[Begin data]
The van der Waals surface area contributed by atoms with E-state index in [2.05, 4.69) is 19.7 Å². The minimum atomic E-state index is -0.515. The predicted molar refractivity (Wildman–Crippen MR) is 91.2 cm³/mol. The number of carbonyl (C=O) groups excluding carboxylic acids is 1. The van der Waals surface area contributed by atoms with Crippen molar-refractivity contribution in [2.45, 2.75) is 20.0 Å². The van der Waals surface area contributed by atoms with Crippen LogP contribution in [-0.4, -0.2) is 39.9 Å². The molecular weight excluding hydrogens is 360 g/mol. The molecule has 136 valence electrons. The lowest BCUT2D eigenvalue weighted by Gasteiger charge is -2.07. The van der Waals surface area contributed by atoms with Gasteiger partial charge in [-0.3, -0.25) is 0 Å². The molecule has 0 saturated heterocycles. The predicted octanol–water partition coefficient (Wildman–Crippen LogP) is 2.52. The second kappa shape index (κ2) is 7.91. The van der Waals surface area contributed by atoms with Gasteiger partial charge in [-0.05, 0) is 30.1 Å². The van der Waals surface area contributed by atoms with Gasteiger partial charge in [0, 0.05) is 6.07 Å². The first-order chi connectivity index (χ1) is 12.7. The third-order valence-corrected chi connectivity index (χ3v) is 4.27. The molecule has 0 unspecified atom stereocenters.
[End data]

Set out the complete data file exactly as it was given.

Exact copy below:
The van der Waals surface area contributed by atoms with E-state index in [2.05, 4.69) is 19.7 Å². The minimum atomic E-state index is -0.515. The predicted molar refractivity (Wildman–Crippen MR) is 91.2 cm³/mol. The number of carbonyl (C=O) groups excluding carboxylic acids is 1. The van der Waals surface area contributed by atoms with Crippen molar-refractivity contribution in [2.45, 2.75) is 20.0 Å². The van der Waals surface area contributed by atoms with Crippen LogP contribution in [-0.4, -0.2) is 39.9 Å². The molecular weight excluding hydrogens is 360 g/mol. The molecule has 136 valence electrons. The lowest BCUT2D eigenvalue weighted by Gasteiger charge is -2.07. The van der Waals surface area contributed by atoms with Gasteiger partial charge in [-0.3, -0.25) is 0 Å². The molecule has 0 saturated heterocycles. The predicted octanol–water partition coefficient (Wildman–Crippen LogP) is 2.52. The second kappa shape index (κ2) is 7.91. The van der Waals surface area contributed by atoms with Gasteiger partial charge in [-0.05, 0) is 30.1 Å². The van der Waals surface area contributed by atoms with Gasteiger partial charge in [0, 0.05) is 6.07 Å². The first-order chi connectivity index (χ1) is 12.7. The third-order valence-corrected chi connectivity index (χ3v) is 4.27. The molecule has 0 unspecified atom stereocenters.